Nolan Arenado: There’s still a perception that he’s struggling, but he’s got a 122 OPS+ now and since the Cardinals turnaround began on May 7th, he has a 1.032 OPS with 10 home runs over a 30-game span. He had just one hit in those three games in San Francisco this past April and I don’t think that’s going to be the case this time around. Since June 1st, he’s hitting .364/.432/.849 with 4 home runs (37 PA). Ah, but his defense: that’s not been Arenadoesque. He’s -2 Outs Above Average, according to Statcast, and FanGraphs’ Defensive Runs shows a -0.9 runs value. Again, I don’t think that’s going to be the case this time around. Like Goldschmidt, he becomes an entirely different person when he sees a Giants uniform.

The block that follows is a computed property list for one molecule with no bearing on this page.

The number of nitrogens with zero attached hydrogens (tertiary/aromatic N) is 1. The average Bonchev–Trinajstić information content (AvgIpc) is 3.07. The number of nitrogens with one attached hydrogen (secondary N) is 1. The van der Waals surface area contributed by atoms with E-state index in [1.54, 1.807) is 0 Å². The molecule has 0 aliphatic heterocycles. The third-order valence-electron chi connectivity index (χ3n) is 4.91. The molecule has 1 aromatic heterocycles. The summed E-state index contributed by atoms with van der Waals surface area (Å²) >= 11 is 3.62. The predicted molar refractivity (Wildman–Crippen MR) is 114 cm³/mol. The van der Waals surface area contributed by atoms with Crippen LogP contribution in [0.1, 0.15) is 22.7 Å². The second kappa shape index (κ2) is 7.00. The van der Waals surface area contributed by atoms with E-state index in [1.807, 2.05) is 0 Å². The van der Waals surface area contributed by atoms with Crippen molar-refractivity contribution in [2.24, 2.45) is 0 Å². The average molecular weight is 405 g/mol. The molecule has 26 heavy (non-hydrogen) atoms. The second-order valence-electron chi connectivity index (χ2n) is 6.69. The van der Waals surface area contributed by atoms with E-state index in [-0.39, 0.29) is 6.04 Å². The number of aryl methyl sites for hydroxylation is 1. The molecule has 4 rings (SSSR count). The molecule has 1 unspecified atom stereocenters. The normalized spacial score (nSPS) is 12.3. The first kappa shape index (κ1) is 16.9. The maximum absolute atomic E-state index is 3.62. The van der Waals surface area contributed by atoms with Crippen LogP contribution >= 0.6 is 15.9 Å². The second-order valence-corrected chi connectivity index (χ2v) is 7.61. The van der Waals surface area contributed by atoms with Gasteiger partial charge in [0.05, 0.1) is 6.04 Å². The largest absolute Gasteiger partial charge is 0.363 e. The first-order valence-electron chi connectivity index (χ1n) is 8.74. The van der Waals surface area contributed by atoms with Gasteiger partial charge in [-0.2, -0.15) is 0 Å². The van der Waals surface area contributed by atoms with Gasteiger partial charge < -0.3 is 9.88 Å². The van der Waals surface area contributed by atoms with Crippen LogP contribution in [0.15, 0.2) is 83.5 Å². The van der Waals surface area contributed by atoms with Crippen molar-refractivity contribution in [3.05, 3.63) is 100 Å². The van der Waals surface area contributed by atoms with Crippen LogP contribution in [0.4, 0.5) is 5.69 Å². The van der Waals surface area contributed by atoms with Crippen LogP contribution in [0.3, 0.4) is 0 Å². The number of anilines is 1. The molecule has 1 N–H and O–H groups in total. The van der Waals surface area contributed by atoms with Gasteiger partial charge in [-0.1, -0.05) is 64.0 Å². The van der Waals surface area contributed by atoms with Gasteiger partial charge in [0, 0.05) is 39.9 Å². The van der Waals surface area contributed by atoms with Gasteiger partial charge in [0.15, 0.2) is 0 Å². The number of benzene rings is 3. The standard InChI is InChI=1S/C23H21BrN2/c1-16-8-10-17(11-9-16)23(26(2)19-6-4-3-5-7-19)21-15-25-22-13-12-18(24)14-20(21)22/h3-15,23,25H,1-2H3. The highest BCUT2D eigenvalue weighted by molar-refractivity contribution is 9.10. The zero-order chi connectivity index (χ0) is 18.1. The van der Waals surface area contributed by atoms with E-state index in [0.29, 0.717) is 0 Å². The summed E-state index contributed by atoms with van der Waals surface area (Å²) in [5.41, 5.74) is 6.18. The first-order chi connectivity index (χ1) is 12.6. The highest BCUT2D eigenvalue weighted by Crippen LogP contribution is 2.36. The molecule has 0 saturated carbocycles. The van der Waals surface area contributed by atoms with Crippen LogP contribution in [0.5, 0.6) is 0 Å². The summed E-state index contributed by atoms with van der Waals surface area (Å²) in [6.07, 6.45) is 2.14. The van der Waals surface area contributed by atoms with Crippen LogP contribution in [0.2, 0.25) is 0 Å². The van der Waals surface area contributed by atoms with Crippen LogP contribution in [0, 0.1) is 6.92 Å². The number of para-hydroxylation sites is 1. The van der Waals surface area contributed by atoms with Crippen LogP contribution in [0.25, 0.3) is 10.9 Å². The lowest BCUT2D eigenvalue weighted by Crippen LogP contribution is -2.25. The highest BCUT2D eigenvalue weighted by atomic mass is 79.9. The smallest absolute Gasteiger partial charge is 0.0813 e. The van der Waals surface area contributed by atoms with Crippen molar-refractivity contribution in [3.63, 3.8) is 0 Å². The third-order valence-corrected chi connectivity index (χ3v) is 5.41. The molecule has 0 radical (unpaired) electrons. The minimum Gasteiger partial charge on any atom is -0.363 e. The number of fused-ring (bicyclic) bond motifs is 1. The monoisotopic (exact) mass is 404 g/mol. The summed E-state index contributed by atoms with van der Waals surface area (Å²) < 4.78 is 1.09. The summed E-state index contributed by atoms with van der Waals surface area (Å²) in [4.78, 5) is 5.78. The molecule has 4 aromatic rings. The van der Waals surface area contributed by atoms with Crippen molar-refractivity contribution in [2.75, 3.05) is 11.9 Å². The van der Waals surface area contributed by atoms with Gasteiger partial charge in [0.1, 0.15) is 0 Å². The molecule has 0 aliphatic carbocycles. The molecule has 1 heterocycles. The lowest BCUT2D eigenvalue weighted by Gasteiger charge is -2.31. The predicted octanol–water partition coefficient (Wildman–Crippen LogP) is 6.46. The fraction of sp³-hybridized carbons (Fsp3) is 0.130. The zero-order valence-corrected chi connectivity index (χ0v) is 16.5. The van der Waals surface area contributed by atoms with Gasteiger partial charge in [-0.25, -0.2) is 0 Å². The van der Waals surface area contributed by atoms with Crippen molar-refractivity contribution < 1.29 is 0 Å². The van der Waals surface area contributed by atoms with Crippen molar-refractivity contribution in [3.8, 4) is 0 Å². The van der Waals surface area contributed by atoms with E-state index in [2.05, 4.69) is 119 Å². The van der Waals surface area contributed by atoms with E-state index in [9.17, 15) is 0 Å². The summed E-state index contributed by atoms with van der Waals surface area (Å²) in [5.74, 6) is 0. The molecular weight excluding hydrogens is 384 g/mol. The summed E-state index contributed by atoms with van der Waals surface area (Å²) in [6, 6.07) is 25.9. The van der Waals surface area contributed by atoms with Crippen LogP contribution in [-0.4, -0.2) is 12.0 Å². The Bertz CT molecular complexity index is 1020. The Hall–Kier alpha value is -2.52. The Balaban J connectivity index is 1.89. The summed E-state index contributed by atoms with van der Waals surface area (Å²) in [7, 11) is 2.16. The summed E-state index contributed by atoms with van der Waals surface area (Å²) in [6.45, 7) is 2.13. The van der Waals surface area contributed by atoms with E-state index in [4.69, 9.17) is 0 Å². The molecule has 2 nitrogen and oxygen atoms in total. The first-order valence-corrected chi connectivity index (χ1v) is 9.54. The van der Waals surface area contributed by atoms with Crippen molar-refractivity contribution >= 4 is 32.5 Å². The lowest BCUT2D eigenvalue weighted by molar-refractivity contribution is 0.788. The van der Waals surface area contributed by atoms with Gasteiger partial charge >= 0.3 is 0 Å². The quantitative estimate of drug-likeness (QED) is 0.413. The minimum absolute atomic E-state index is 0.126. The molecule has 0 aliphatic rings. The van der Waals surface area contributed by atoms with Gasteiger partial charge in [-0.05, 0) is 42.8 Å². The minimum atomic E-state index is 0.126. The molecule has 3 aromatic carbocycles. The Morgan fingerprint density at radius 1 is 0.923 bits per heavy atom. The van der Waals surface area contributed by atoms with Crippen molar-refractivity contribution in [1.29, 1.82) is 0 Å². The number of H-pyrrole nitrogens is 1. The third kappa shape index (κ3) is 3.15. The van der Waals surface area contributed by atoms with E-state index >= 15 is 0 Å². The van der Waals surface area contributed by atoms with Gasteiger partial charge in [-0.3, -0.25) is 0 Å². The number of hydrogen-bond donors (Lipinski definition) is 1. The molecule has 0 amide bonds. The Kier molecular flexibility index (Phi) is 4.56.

Paul DeJong: Ah, the sneaky killer I failed to consider in my last preview. In that 4-game set back in April, he went 5-for-13 with two doubles and a home run and in 31 games against the Giants (119 PA) he’s hit .288/.336/.469 with 5 HR and 5 doubles. He’s 5-for-9 with a homer against Logan Webb and 6-for-22 against Anthony DeSclafani, with a home run. He’s 0-for-5 against Alex Cobb... which could mean he’s due.
Willson Contreras: It’s been a rough season for the guy brought in to replace Yadier Molina and his 79 OPS+ coupled with some not good Statcast measures of his defense has really caused the Cardinals to jerk him around. They’ve stopped trying to make him a DH and he’s back at catcher, but he allows a lot of wild pitches and doesn’t throw out many base stealers. Can the Giants take advantage or will he hit some kind of Cardinals Devil Magic stride?